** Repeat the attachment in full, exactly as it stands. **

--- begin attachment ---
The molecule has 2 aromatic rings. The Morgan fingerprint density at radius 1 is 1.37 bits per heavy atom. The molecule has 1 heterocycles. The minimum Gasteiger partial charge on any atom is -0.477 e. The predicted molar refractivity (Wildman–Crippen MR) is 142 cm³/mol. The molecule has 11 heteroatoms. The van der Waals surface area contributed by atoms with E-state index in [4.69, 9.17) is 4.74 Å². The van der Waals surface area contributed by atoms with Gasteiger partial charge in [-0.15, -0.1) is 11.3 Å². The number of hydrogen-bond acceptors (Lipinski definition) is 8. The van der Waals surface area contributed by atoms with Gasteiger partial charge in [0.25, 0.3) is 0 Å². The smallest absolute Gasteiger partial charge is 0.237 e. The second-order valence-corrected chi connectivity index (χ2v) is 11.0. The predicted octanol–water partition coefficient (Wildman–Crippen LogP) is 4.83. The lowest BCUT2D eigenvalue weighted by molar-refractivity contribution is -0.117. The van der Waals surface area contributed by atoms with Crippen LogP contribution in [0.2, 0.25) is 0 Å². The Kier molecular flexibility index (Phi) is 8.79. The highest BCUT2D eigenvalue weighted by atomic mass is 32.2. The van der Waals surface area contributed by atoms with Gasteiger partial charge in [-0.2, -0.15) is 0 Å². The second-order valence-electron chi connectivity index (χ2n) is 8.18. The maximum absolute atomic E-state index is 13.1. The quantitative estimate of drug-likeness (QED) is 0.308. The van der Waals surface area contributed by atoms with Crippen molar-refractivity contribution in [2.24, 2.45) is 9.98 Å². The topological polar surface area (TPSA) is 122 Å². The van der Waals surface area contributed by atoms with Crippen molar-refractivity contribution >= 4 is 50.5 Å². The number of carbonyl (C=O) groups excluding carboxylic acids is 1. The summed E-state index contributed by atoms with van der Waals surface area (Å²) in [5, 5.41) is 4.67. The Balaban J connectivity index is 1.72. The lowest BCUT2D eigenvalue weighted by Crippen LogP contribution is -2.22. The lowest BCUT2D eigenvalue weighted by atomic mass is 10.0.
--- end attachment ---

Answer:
The molecule has 2 aromatic rings. The Morgan fingerprint density at radius 1 is 1.37 bits per heavy atom. The molecule has 1 heterocycles. The minimum Gasteiger partial charge on any atom is -0.477 e. The predicted molar refractivity (Wildman–Crippen MR) is 142 cm³/mol. The molecule has 11 heteroatoms. The van der Waals surface area contributed by atoms with E-state index in [4.69, 9.17) is 4.74 Å². The van der Waals surface area contributed by atoms with Gasteiger partial charge in [-0.15, -0.1) is 11.3 Å². The number of hydrogen-bond acceptors (Lipinski definition) is 8. The van der Waals surface area contributed by atoms with Gasteiger partial charge in [0.25, 0.3) is 0 Å². The smallest absolute Gasteiger partial charge is 0.237 e. The second-order valence-corrected chi connectivity index (χ2v) is 11.0. The predicted octanol–water partition coefficient (Wildman–Crippen LogP) is 4.83. The lowest BCUT2D eigenvalue weighted by molar-refractivity contribution is -0.117. The van der Waals surface area contributed by atoms with Crippen LogP contribution in [0.2, 0.25) is 0 Å². The Kier molecular flexibility index (Phi) is 8.79. The highest BCUT2D eigenvalue weighted by atomic mass is 32.2. The van der Waals surface area contributed by atoms with Gasteiger partial charge in [-0.2, -0.15) is 0 Å². The second-order valence-electron chi connectivity index (χ2n) is 8.18. The maximum absolute atomic E-state index is 13.1. The quantitative estimate of drug-likeness (QED) is 0.308. The van der Waals surface area contributed by atoms with Crippen molar-refractivity contribution in [2.24, 2.45) is 9.98 Å². The topological polar surface area (TPSA) is 122 Å². The van der Waals surface area contributed by atoms with Crippen molar-refractivity contribution >= 4 is 50.5 Å². The number of carbonyl (C=O) groups excluding carboxylic acids is 1. The summed E-state index contributed by atoms with van der Waals surface area (Å²) in [5, 5.41) is 4.67. The Balaban J connectivity index is 1.72. The lowest BCUT2D eigenvalue weighted by Crippen LogP contribution is -2.22. The lowest BCUT2D eigenvalue weighted by atomic mass is 10.0.